DO YOU BELIEVE? This is the point to which all must come at last, if they would be saved. It will signify little, when we hang on the brink of the grave, what we have professed, and to what denomination we have belonged. All this will sink into nothing, in comparison with the question of this tract. All will be useless, if we have not believed.

DO YOU BELIEVE? This is the common mark of all saved souls. Episcopalians or Presbyterians, Baptists or Independents, Methodists or Plymouth Brethren, Churchmen or Dissenters, all meet on this common ground, if they are true men. On other matters they are often hopelessly disagreed. But in living by faith on Jesus Christ, they are all one.

DO YOU BELIEVE? What reason can you give for unbelief, that will bear examination? Life is short and uncertain. Death is sure. Judgment is inevitable. Sin is exceeding sinful. Hell is a dreadful reality. Christ alone can save you. There is no other name given under heaven, whereby you can be saved. If not saved, the blame will be on your own head. You will not believe! You will not come to Christ, that He may give you life!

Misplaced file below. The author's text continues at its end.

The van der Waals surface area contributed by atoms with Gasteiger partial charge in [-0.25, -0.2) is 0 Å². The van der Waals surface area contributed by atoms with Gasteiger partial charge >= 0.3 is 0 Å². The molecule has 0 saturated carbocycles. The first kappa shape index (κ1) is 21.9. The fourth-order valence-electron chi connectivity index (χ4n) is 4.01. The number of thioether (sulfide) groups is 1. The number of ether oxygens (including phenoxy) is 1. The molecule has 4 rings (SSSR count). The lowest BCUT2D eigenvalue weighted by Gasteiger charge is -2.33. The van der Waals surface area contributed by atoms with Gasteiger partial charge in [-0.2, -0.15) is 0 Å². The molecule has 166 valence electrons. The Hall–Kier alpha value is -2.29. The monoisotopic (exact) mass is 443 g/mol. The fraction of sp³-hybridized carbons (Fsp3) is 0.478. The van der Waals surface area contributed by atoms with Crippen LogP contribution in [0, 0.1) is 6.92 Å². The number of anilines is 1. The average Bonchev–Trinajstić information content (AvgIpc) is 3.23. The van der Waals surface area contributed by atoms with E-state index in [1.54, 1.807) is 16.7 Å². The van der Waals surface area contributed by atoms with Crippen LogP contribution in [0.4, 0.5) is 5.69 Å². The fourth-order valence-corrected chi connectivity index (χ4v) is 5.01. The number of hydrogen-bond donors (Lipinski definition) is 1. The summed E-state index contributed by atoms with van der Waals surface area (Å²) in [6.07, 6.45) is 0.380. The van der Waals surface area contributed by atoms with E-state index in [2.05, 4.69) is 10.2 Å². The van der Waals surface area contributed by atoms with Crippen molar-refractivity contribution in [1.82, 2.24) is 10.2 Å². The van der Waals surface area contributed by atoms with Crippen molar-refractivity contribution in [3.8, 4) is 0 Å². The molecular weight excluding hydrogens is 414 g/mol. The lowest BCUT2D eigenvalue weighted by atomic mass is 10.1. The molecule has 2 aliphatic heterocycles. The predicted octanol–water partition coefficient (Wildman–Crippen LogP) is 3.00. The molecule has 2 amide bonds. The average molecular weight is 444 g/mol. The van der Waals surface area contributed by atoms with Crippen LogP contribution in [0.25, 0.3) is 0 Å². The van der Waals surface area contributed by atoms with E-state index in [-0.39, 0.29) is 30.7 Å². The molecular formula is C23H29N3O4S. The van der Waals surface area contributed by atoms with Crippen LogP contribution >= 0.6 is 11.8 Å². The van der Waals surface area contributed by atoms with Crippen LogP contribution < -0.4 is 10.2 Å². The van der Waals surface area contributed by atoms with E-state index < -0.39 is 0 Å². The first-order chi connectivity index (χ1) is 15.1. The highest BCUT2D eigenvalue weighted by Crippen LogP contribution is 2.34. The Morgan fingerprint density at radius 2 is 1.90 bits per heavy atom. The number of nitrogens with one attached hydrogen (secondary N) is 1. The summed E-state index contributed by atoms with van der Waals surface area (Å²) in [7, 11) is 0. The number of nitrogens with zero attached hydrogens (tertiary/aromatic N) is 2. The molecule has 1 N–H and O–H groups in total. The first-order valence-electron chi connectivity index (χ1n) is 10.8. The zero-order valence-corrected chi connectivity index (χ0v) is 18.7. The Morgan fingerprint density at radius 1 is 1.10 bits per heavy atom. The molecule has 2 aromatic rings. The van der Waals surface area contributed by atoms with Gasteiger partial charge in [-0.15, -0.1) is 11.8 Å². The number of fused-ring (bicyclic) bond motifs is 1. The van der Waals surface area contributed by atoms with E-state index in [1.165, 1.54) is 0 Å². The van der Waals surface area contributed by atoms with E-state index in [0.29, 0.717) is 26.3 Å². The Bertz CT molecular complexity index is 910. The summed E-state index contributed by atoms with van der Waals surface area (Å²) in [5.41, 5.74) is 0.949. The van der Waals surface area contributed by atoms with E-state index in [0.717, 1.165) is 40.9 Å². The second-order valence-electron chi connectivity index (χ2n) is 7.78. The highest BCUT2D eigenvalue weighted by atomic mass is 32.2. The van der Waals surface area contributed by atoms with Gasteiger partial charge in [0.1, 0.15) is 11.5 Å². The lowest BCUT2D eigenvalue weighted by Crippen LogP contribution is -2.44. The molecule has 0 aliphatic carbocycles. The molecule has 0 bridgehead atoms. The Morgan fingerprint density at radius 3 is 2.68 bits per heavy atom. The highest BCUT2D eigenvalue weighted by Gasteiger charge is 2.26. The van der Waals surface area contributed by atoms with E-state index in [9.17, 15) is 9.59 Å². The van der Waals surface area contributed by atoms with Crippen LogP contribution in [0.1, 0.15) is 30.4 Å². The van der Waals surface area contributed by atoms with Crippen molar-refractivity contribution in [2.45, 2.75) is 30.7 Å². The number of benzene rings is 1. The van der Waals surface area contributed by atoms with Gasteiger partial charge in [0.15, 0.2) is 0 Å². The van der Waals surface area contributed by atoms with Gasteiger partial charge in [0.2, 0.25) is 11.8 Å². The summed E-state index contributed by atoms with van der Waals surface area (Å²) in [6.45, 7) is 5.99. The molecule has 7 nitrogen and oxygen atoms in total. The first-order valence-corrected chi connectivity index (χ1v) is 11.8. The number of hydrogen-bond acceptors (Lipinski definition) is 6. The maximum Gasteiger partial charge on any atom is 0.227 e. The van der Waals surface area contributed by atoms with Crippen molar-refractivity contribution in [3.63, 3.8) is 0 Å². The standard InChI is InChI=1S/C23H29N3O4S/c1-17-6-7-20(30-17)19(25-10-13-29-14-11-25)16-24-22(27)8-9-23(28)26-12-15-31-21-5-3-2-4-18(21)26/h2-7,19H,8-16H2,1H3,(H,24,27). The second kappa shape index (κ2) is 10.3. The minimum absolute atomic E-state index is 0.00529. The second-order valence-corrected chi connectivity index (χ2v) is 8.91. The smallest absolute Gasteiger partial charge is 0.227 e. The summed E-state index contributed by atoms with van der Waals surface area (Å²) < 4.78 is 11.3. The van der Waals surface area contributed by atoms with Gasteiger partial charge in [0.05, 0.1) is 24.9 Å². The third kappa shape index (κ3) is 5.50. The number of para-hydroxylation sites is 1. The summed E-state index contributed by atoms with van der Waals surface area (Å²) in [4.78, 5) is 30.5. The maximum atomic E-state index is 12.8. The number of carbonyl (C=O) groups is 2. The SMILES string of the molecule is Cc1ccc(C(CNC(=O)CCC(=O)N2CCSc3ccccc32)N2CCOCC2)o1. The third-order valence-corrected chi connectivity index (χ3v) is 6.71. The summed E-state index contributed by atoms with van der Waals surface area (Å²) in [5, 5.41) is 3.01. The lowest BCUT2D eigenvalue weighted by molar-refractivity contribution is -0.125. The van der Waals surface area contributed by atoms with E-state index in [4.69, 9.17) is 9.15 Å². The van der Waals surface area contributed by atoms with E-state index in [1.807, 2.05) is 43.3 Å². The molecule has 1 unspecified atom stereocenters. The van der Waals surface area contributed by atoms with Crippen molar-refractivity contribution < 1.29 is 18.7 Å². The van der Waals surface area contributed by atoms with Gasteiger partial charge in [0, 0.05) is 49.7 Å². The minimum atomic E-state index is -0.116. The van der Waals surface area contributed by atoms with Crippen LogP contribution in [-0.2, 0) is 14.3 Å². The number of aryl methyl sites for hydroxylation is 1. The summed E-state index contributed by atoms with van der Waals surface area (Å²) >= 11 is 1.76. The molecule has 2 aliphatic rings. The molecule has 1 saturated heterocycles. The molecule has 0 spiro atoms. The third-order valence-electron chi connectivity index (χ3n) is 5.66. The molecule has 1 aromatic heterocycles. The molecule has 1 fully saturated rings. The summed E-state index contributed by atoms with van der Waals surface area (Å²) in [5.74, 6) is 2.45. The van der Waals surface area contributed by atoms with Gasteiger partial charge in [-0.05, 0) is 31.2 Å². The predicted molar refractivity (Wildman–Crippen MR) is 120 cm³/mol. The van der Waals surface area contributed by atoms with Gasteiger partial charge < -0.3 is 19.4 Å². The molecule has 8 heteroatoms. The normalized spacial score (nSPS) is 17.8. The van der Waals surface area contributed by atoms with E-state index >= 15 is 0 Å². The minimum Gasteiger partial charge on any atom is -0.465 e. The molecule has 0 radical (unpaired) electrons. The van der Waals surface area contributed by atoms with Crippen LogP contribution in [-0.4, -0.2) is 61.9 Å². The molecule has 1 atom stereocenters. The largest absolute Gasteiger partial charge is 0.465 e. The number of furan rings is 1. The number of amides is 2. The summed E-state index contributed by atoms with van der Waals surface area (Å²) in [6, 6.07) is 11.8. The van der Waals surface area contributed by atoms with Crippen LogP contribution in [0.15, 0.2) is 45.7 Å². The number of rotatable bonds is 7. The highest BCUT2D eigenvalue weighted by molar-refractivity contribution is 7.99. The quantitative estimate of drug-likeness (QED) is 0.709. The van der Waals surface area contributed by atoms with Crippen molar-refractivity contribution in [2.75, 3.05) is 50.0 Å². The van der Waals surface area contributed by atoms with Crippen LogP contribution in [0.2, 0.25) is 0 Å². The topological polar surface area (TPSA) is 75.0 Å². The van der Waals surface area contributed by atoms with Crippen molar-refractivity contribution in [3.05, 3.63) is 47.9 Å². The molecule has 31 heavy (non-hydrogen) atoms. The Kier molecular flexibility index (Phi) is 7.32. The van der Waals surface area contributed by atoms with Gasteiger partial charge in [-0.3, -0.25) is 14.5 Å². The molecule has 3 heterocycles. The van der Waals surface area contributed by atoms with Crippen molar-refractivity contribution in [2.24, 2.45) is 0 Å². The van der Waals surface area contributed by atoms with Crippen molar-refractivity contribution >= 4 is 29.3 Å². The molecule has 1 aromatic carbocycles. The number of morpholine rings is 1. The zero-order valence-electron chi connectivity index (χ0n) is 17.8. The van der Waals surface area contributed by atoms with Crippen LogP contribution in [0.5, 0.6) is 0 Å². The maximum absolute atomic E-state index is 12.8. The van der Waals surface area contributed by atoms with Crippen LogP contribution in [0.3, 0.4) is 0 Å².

Reader, take warning this day. You must either believe on Christ, or perish everlastingly. Rest not until you can give a satisfactory answer to the question before you. Never be satisfied, until you can say, By the grace of God I do believe!
I hope you found this sermon to be a blessing as I did, and if you would like to read the sermon in its entirety you can find it here: Do You Believe, J.C. Ryle
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1 comment:

Anonymous said...

Great post, Chris.

I must thank you for being one of a handful who led me to the writings of the Puritans. I have since been amassing a great deal of their writings and found most, if not all, of their writings of much encouragement!